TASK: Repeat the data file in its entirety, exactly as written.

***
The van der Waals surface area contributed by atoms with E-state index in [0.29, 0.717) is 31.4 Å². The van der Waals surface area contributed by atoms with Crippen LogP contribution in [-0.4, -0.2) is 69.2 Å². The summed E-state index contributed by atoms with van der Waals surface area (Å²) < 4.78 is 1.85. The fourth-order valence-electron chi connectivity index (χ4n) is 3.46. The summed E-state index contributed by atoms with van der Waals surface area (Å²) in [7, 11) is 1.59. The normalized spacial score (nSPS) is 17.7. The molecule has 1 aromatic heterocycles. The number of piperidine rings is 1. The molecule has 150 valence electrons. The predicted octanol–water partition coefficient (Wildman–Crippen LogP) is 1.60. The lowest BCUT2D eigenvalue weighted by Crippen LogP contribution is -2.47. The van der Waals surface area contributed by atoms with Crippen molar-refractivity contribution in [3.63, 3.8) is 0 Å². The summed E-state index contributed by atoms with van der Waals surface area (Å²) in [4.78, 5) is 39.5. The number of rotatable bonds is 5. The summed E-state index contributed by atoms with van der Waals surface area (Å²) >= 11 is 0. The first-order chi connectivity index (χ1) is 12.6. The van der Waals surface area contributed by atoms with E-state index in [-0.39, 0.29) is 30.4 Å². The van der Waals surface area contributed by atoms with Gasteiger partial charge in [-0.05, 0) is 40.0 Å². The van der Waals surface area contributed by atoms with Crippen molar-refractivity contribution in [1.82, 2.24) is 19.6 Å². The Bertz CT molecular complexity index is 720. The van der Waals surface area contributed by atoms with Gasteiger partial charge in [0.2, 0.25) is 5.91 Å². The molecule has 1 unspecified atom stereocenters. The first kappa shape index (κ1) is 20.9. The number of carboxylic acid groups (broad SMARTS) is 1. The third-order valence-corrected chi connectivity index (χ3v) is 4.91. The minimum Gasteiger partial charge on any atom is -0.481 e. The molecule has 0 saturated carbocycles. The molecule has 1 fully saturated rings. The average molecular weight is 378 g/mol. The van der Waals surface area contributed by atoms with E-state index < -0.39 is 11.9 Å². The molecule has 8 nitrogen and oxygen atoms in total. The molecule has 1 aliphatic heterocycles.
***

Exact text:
The van der Waals surface area contributed by atoms with E-state index in [0.29, 0.717) is 31.4 Å². The van der Waals surface area contributed by atoms with Crippen LogP contribution in [-0.4, -0.2) is 69.2 Å². The summed E-state index contributed by atoms with van der Waals surface area (Å²) < 4.78 is 1.85. The fourth-order valence-electron chi connectivity index (χ4n) is 3.46. The summed E-state index contributed by atoms with van der Waals surface area (Å²) in [7, 11) is 1.59. The normalized spacial score (nSPS) is 17.7. The molecule has 1 aromatic heterocycles. The number of piperidine rings is 1. The molecule has 150 valence electrons. The predicted octanol–water partition coefficient (Wildman–Crippen LogP) is 1.60. The lowest BCUT2D eigenvalue weighted by Crippen LogP contribution is -2.47. The van der Waals surface area contributed by atoms with Crippen molar-refractivity contribution in [3.63, 3.8) is 0 Å². The summed E-state index contributed by atoms with van der Waals surface area (Å²) in [4.78, 5) is 39.5. The number of rotatable bonds is 5. The summed E-state index contributed by atoms with van der Waals surface area (Å²) >= 11 is 0. The first-order chi connectivity index (χ1) is 12.6. The van der Waals surface area contributed by atoms with E-state index in [-0.39, 0.29) is 30.4 Å². The van der Waals surface area contributed by atoms with Gasteiger partial charge in [-0.05, 0) is 40.0 Å². The van der Waals surface area contributed by atoms with Crippen molar-refractivity contribution in [1.82, 2.24) is 19.6 Å². The Bertz CT molecular complexity index is 720. The van der Waals surface area contributed by atoms with Gasteiger partial charge in [0.2, 0.25) is 5.91 Å². The molecule has 1 unspecified atom stereocenters. The first kappa shape index (κ1) is 20.9. The number of carboxylic acid groups (broad SMARTS) is 1. The third-order valence-corrected chi connectivity index (χ3v) is 4.91. The minimum Gasteiger partial charge on any atom is -0.481 e. The molecule has 0 saturated carbocycles. The molecule has 1 fully saturated rings. The average molecular weight is 378 g/mol. The van der Waals surface area contributed by atoms with E-state index < -0.39 is 11.9 Å². The molecule has 8 nitrogen and oxygen atoms in total. The molecule has 1 aliphatic heterocycles.